One of the factual questions in politics is when does the clock start ticking on a new President. For example, President Obama was sworn into office on January 20, 2009. At that point in time the government’s fiscal year was nearly one/third over, having begun on September 1, 2008. So is FY 2009 Mr. Obama’s responsibility or Mr. Bush’s? Reasonable people seem to think it is Mr. Bush’s since it takes time for a new President to get his policies in place.
So who are these ‘reasonable people’ Well one of them is Mitt Romney, who said in an interview with CNBC’s Larry Kudlow that a new President should have time to put a program in place before he is measured on that program.
And we ought to give, whichever president is going to be elected, at least six months or a year to get those policies in place.
Of course, this statement conflicts with earlier statements of Mr. Romney (Ok, who exactly is surprised by that) and more importantly it gives a great deal of credit to Mr. Obama. From the Maddow blog.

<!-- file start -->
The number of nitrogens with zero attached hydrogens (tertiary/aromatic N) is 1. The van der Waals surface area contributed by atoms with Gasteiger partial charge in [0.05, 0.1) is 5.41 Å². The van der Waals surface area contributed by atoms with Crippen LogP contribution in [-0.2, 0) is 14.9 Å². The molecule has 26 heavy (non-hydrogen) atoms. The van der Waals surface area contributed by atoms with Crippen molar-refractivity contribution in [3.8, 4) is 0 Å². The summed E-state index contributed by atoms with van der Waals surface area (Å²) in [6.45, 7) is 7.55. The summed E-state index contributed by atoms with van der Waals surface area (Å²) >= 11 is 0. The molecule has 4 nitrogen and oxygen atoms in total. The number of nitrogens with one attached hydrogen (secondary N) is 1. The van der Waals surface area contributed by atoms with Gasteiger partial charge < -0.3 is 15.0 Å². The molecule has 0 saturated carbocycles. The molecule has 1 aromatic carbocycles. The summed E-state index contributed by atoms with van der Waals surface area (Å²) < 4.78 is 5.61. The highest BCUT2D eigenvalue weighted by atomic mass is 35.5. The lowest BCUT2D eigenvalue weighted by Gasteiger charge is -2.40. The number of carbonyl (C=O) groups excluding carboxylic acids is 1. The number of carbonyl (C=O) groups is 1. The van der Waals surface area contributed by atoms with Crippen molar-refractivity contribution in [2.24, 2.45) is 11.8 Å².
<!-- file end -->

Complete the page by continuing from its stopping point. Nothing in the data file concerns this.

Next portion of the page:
Throughout the presidential campaign, Romney has said the clock should start in February 2009, Obama's first month in office. If that's fair -- if the president deserves the blame for every job lost on his 11th day in office -- it's true that under Obama, the economy is still in a deep hole and hasn't fully recovered from the losses of early 2009.
But look what happens when we start the clock, as Romney suggests, six months to a year after President Obama was sworn in. In fact, if we don't hold Obama's first year against him, the economy has added over 3.7 million jobs overall during his presidency, and over 4.2 million in the private sector.
That's not the count by my standard; that's the count by Romney's standard.
And here is the graphical proof from the same source.
Note: This is why Mitt’s advisers don’t ever want him to do an interview, just keep him talking on his prepared, pre-approved speech.
Editor's note: Thanks to Taegan Goddard and his great political blog.